“This is the best cookbook you own, don’t you think?” Ed said as he finished the end of The Food Lab’s pork meatballs with mushroom cream sauce. It was the 24th recipe I’d tested from J. Kenji López-Alt’s book, and yet another plate-licking winner. Ed’s declaration has serious weight, as he is my chief taste tester and has sampled the results from countless cookbooks. So is he right—is The Food Lab: Better Home Cooking Through Science the best cookbook on my shelf? I hate to pick favorites, but I can’t think of any other book that’s had so many things I wanted to make, given me so many keeper recipes, and taught me so much.
The Food Lab is a scientific, meticulous 958-page book for cooks who like precision and perfection. As someone who prefers a kitchen scale to measuring cups and always has her Thermapen at the ready, it’s my kind of thing. I’ve been a fan of López-Alt’s Serious Eats column for years, so I was primed to love this book. Using his quirky, familiar tone, López-Alt takes readers deep into his laboratory, sharing his hypotheses, procedures, and results that yield hundreds of foolproof recipes. Sometimes that means the recipes are absurdly exact (you’ll need to add 12 ice cubes to the pot of water when hard boiling eggs), but it nearly always means they’re successful. Despite his exactness, López-Alt doesn’t want readers merely to follow his words to the letter, but rather to learn some kitchen chemistry and become better cooks through that deeper understanding.This cookbook is not solely about recipes, but the recipes are amazing. Like, jumping up and down, try this and this and THIS amazing. As Ed’s comment suggests, I hit a bunch of home runs: the absolute best pancakes, an unforgettable pear salad, a rockstar baked ziti, and a fried chicken sandwich worlds better than anything available from a drive-thru. I only had issues with the stovetop macaroni and cheese, which came so close to ultimate nirvana that my struggle to get a satisfyingly silky texture was all the more frustrating. The list of hits is long, but to fully assess whether López-Alt achieved his goal with this book, I have to ask myself: did I learn? Am I a better cook? Do I know more than to simply lean on these excellent recipes? The more I thought about it over the past few days, the more I realized that yes, I did learn. A lot. I know to go low and slow for a pan of crispy bacon. I know to brine chicken in spiced buttermilk before frying it and to mix some of the brine into the breading mixture for an extra craggy, crunchy coating. I understand why adding gelatin to a pork meatball will give it an impressively ideal texture. I won’t be salting my burgers until right before I smash them in a hot pan, but I will be salting my eggs 15 minutes before I scramble them. Although I now keep The Food Lab on my counter as a permanent reference, I had trouble knowing where to begin. I flipped through the book shortly after I got it, but wasn’t drawn in. There’s a lot of science and explanation and I felt that if I wanted to use the book, I’d have to study the lessons before each recipe. There are many color photographs in the book, but they aren’t the kind of full page, perfectly lit and styled glossies I’ve come to expect and they didn’t do much to entice me. It wasn’t until this year’s Piglet cookbook tournament on Food52 that I revisited the book. The first round reviewer of The Food Lab had success after success and that got me excited about the book again. Instead of approaching it like a textbook to slog through, I skipped the science and jumped straight in to the recipes. I discovered that I could have excellent outcomes without all of the background. That’s not how López-Alt wants people to use his book, but he knew that’s how people would use it, so he wrote the recipes to stand alone. After a few great dishes, I was completely hooked and I started reading more of the scientific explanations. I found them interesting and useful for a broader understanding as well as confidence-building for some of the more challenging recipes. Still, I’m glad to know that when I want to find a recipe for dinner, it’s safe to cut to the chase. And as for those amateur photographs, they’re tremendously helpful for seeing how the food will actually look and the visual tutorials are very valuable for the complicated recipes. The Food Lab can seem intimidating—it’s massive, it has an austere cover, and it’s packed with an overwhelming amount of information—but once I dug in, I found a brainy, friendly voice eager to help me make better versions of the homey, classic recipes I love. The Food Lab is a book I’ve enjoyed getting to know and that I will return to again and again. I absolutely, unequivocally recommend it.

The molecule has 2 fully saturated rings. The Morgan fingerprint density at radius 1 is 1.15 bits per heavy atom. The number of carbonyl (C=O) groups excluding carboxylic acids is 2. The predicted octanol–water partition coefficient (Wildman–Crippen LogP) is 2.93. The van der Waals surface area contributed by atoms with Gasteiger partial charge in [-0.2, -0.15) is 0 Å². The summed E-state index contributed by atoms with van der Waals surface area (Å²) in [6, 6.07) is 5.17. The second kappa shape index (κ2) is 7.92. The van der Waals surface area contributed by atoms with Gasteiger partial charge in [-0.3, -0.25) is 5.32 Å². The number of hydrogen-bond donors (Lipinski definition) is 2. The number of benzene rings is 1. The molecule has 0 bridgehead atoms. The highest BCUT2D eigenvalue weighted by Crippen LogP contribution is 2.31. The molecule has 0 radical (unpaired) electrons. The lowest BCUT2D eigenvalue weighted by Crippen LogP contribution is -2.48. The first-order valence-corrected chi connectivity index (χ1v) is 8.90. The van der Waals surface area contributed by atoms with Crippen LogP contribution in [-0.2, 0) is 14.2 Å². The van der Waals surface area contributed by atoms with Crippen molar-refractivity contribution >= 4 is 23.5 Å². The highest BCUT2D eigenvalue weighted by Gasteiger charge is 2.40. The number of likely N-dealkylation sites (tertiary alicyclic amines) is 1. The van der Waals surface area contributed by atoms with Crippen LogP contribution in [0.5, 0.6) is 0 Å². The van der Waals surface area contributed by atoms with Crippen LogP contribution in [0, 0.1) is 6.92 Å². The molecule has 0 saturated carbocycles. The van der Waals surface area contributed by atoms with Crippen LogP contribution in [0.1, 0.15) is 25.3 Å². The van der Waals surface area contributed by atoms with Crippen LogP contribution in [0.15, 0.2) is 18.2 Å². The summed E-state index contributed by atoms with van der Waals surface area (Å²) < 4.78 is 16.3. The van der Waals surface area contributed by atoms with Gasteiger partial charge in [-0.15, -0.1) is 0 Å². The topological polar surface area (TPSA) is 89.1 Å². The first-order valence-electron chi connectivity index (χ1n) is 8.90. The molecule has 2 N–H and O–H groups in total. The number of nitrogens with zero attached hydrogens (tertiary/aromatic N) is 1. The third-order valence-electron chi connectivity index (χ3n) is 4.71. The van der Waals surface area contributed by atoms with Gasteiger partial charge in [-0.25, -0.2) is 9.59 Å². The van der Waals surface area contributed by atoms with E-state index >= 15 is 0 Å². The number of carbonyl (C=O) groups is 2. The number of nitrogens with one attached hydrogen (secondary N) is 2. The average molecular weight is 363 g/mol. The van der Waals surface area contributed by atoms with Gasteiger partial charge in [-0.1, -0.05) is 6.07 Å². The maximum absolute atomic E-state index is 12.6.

Below is the list of recipes I tested. Where available, I’ve included links in the titles.
Foolproof Hard-Boiled Eggs: fussy and precise, but effective for perfectly cooked hard-boiled eggs.